S&P Global Ratings revised Indonesia's outlook to negative from stable while affirming its "BBB" long-term and "A-2" short-term sovereign credit ratings on the country.
"The negative outlook reflects our expectation that Indonesia faces additional fiscal and external risks related to the COVID-19 pandemic in the next 24 months," the rating agency said.
Indonesia's GDP growth is projected to slow to 1.8% in 2020, its lowest level since 1999, but is expected to recover strongly over the following years, S&P Global Ratings said. The rating agency's affirmation of ratings "reflect the country's stable institutional settings, strong growth prospects, and historically prudent fiscal policy settings," it said.
However, Indonesia's external debt position has deteriorated with the fall in value of the rupiah, which means that external risks will persist for the next few years. Moreover, President Joko Widodo signed off on a regulation that will allow the government to spend more to combat the effects of the pandemic.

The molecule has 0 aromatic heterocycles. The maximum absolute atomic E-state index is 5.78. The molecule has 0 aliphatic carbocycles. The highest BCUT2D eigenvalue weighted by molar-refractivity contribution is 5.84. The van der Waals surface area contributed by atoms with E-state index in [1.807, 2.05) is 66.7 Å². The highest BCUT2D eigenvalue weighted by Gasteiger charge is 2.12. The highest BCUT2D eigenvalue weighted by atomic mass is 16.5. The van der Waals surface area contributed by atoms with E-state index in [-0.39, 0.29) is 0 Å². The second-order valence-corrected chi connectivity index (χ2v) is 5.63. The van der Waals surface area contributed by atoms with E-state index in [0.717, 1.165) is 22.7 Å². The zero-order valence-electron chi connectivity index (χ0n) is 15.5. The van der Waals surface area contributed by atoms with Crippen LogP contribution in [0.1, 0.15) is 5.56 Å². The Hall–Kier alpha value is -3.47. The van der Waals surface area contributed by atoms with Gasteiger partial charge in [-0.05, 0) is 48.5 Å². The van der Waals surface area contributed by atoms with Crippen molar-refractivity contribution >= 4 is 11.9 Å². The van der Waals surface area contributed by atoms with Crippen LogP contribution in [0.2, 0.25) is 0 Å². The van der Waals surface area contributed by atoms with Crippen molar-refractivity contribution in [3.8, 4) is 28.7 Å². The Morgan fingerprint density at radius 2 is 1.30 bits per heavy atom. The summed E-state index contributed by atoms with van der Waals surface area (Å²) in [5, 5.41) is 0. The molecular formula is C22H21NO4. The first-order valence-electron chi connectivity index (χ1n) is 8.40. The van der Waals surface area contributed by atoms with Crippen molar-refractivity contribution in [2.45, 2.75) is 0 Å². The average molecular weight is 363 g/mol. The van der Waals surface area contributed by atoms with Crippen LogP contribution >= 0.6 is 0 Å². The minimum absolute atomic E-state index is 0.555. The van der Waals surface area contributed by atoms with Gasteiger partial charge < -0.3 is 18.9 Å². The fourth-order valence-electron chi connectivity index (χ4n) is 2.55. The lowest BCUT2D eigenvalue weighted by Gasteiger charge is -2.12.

Consequently, the country's deficit is expected to reach 4.7% this year, the highest level in decades, with two more years of the deficit at or exceeding 3.0% of GDP. Meanwhile, S&P Global Ratings projects total external debt to elevate to about 128% of current account receipts this year.